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GSU Football Team Begins Practicing With Concussion Technology

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From Georgia Southern University:

The Georgia Southern University Eagles football team begins fall practice this morning with new equipment designed to protect players from concussions. Georgia Southern is the only collegiate football team in the state to use the Helmet Impact Telemetry System (HITS) which measures and records every hit to the head during practices and games.

 "We want to do everything we can to prevent our student athletes from suffering a head injury," said Georgia Southern President Brooks Keel, Ph.D. "After the University received a $385,000 National Institutes of Health grant in 2011 to study concussions, we wanted to do more to get a better understanding of these injuries. The addition of this monitoring equipment will hopefully reduce the risks our Eagle players face on the field."

With funding from the Office of the Vice President for Research and Economic Development, Georgia Southern has equipped 40 helmets with the Riddell HITS system. There are six sensors inside each helmet that measures the severity of a hit to the head. A typical impact in football lasts about 15 milliseconds, and in that instant, measurements from the sensors will be transmitted in nearly real-time to a laptop computer being monitored on the sidelines of all practices and games.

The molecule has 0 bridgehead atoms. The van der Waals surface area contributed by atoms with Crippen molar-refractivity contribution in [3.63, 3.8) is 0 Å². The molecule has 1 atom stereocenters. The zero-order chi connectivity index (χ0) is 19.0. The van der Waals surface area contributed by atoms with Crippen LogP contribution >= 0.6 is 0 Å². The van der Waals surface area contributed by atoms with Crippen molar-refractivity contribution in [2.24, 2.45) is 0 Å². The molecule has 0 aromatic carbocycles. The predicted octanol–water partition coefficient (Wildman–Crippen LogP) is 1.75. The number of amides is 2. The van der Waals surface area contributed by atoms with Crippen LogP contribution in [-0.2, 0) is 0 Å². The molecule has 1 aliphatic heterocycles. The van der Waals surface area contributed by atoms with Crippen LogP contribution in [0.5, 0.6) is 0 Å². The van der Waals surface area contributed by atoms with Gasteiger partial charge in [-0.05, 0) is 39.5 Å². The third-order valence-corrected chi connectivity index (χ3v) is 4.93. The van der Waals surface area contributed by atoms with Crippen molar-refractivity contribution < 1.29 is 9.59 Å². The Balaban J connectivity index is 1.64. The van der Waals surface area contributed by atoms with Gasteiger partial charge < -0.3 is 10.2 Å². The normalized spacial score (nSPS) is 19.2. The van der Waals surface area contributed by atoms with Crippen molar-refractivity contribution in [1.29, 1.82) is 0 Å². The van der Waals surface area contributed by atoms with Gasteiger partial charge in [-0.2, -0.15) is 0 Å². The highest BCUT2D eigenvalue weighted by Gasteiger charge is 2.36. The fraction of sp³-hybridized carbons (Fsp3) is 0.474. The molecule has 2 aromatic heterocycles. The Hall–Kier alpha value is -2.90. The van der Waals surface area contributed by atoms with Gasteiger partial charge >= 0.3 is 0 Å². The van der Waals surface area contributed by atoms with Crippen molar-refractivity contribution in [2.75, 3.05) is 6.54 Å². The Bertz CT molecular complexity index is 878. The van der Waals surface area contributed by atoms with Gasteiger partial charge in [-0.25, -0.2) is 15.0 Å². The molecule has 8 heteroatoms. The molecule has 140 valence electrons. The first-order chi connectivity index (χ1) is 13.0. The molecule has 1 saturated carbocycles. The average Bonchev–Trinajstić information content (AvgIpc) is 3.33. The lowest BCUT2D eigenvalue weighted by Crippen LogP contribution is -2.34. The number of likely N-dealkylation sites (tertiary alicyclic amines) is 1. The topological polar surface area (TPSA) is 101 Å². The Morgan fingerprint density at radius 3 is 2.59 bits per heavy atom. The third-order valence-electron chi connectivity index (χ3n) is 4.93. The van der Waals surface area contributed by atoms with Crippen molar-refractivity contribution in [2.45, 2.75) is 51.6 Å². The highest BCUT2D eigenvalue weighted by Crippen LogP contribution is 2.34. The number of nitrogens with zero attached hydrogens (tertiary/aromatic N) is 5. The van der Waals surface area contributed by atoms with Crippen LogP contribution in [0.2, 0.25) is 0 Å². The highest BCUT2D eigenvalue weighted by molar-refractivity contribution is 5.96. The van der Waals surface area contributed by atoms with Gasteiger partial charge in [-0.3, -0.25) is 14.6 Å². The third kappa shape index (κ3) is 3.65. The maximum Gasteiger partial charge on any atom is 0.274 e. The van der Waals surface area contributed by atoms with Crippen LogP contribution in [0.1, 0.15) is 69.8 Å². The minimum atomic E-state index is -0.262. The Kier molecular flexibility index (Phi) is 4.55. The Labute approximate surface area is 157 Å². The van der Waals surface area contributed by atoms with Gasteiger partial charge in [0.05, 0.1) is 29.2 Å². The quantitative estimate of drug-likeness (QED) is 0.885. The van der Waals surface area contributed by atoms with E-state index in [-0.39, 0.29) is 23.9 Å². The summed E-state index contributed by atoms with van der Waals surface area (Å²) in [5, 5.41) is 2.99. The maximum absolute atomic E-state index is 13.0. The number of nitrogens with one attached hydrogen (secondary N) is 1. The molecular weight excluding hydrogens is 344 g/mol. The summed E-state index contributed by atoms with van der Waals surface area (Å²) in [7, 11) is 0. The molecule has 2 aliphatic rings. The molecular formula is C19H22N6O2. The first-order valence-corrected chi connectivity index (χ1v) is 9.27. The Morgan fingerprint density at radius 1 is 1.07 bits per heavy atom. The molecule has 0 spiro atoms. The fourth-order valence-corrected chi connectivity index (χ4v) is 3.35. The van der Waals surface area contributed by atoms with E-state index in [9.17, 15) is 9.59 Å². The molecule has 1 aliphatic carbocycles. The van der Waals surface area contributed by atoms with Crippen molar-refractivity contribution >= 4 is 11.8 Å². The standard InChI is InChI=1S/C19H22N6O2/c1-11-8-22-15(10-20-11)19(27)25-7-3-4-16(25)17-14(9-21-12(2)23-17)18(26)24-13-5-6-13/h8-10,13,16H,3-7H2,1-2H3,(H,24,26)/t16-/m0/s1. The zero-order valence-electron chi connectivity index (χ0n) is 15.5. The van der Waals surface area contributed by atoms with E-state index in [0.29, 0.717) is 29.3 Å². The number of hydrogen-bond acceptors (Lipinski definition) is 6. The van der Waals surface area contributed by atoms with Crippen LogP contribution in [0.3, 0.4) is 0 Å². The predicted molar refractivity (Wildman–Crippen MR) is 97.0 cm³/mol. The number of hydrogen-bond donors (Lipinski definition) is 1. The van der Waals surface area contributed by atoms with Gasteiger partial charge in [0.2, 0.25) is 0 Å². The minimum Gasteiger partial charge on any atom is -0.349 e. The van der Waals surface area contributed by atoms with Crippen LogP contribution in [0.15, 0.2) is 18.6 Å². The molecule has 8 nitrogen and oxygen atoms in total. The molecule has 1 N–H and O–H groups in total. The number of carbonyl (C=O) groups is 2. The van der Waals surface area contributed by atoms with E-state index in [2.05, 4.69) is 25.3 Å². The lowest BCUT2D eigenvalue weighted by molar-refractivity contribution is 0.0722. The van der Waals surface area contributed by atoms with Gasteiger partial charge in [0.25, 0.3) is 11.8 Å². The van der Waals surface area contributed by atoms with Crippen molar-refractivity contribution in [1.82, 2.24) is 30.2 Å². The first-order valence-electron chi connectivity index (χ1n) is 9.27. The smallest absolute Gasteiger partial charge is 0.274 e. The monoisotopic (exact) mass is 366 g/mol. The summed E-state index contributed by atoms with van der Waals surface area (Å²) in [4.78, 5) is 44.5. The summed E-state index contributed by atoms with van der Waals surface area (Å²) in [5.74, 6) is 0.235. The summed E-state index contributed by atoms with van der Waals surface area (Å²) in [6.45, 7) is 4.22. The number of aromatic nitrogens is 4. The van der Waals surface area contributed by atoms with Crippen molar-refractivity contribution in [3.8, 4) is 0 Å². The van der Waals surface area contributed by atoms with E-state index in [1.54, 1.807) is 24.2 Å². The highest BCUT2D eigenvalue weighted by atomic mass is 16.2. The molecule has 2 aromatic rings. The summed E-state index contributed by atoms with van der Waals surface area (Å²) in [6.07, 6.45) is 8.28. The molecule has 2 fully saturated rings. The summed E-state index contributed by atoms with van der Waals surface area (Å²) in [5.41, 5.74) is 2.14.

"While this is not a diagnostic piece of medical equipment, it is an early warning system," explained Tom Buckley, Ed.D., professor of athletic training. "Each time a player gets hit in the head, which can be 30-40 time per practice and game, we can get the calculations on exactly what happened and see how severe the impact was."

 If a hit reaches a certain threshold, a pager worn by a graduate research student and the head athletics trainer will receive a notification. "If I get a message saying a player took a hard hit, I'm going to be keeping a close eye on that player," said Eagles Head Athletics Trainer Brandy Clouse. "If that player displays any unusual behavior, I'm coming over to do a clinical evaluation to make sure that he's not trying to hide it or downplay the hit and that it's safe for him to continue playing."

 Each impact will also be time stamped and can be synchronized with game video so coaches, athletics trainers and researchers can better evaluate the hits. "We can look at the body position, see what the athlete is doing and examine the force they experience," said biomechanics professor Barry Munkasy, Ph.D. "We can then consider what can be done to reduce those hits by possibly changing techniques or teaching players what to do to lower their risks that will help improve their performance."

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